Those heading to Trinidad's carnival are already anticipating the fetes and the carousing, the calypso tents and the pan yards, the masquerade and the music. J'ouvert beckons and the posse at the dam that's been religiously running at 5:30 on mornings had better hope their legs are in shape. Carnival veterans know there is another reason to make BWIA's "milkrun" if you weren't lucky to get on the straight flight. Those flying South for the first time, and those trying to buy tickets this week may discover the best reason of all to visit Trinidad.

The food. Yes, food. Like its rhythmic soca music, Trinidad's food is a sensual blend of many cultures. A mouth-watering melange of Amerindian, African, East Indian, Chinese, Middle Eastern and European flavors combine in recipes that offer a healthy variety of the most exotic food in the Caribbean. Carnival is as good a time as any to savor the many delights in food Trinidad has to offer. Food shacks ring the Savannah, where much of the bachannal takes place. Street vendors, all sanctioned by the board of health, offer a broad choice in one of the safest cities in the Caribbean to buy roadside food. Doubles, saucy, curried chick peas spread between two (thus the term "doubles") lightly flavoured breads called Barahs, is an Indian-influenced street food widely eaten as a lunch on the run. Look for aloo pies, katchowrie, sahina and pollouri, seasoned breads eaten with mango or tamarind sauces, and invariably, a dose of pepper sauce.

One of the most delicious and popular foods to be found everywhere is the Roti. A complete meal, roti consists of a delicate Indian flat bread filled with curried beef, chicken, goat, shrimp or vegetables. Curried potatoes and chick peas are added and the bread is folded over everything to creat a crepe. The bread, called Dhalpourri, is made of two flat thin layers of dough seasoned with ground split peas in the middle. Dhalpourri is still baked on iron rolling stones heated over coal pots. Other breads used with the curried meats, are the paratha, aloopourri and bus-up-shot.

Rotis are the cheapest complete meal you can buy, ideal for lunch or an informal dinner. Specialty roti shops do brisk business. In St. James, along the Western Main Road, and Back Chain Street in San Juan, you'll find what might be called "roti rows." The Hot Shoppe, near the Trinidad and Tobago T.V. station, and Monsoon on Tragerete Road are reliable and popular restaurants for roti lunches. A day at the beach should include fried shark and bake.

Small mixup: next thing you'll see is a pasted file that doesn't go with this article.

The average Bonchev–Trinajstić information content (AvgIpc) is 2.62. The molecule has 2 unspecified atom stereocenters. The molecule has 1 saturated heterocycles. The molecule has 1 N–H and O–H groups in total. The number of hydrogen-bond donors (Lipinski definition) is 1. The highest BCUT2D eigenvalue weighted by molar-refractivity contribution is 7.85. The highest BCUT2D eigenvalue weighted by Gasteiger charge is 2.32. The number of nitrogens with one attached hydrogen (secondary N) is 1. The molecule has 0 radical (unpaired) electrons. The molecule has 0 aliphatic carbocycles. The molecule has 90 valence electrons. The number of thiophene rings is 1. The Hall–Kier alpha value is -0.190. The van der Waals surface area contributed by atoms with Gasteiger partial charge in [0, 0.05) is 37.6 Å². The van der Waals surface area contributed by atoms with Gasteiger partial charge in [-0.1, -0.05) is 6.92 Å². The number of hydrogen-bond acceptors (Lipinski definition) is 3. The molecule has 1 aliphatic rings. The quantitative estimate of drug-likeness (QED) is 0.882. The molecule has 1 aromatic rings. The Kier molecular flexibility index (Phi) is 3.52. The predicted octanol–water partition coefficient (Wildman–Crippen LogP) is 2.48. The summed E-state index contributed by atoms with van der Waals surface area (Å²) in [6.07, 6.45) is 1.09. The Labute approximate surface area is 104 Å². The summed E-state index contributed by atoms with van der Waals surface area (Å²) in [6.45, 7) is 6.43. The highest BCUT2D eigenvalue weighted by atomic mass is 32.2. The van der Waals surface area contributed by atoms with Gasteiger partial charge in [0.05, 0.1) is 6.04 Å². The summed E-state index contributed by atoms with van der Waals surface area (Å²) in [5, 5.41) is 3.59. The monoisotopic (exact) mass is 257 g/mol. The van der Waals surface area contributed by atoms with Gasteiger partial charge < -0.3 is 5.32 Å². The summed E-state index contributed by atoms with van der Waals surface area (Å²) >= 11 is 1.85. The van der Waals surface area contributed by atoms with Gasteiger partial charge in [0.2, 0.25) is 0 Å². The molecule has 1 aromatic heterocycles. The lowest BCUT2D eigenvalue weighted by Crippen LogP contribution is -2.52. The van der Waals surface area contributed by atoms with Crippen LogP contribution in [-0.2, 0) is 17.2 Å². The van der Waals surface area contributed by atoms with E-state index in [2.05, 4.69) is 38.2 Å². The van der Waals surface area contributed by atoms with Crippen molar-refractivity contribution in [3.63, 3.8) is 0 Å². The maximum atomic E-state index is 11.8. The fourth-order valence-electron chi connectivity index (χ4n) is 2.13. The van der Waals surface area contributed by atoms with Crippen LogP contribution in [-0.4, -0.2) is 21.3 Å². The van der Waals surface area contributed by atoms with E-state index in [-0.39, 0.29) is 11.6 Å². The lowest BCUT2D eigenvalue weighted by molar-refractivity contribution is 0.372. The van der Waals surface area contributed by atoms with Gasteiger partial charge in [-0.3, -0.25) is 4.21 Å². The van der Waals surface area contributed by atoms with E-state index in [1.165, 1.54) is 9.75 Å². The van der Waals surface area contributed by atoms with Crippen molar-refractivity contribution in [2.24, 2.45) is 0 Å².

The deep fried roll and thick fish steak are doused with ever handy hot pepper sauce, and downed with a Carib beer. These hot sauces are usually mustard or oil based, and may contain or pawpaw, lime, onions and plenty of hot, yellow variety of pepper that grows all over the islands. On Tobago beaches ask for curry crab and dumpling if you want your palate to experience heaven.

Adventurous travelers may discover out-of-the -way and often unassuming places serving serious local food: Buljol, salted codfish, onions tomatoes and hot pepper, related to the Portugese dish bacalao; Coocoo, a dumpling of cornmeal and ocra; Callaloo, pureed ocra and spinach that taste very different from what Jamaicans call callaloo; and Peleau, rice and peas spiced with cinnamon, allspice and any number of secret ingredients such as coconut milk or red wine, depending on the cook. Corn Soup in Trinidad is found everywhere, and the competition ensures that not one is disappointing.

Where sugar is produced, sweet tooths are rampant. Jamaicans know about Tamarind balls, a wicked idea invented to confuse the tongue, and Tooloom, your Bustamante balls. But in Trinidad confectionaries get real exotic. Indian inspired sweets include Kurma, a sweet dough dropped in oil and fried until crisp. Then there is Jilebi, Ladoo, Maleeda and Sawaine.

Oysters are another roadside victual, feeding Trinidadians' belief in their aphrodisiac qualities. And while health codes now prevent vendors from selling the mollusks in their shell, oyster cocktails have become as popular as the oyster plate that once allowed the aficionado to suck themm out. The oysters are dressed in a sauce of hot pepper, tomato ketchup and vinegar. So those who visit Trinidad to preview Jamaica's carnival now have something else to practice besides wining and jamming. After all, any Trinidadian will tell you there is an art to eating.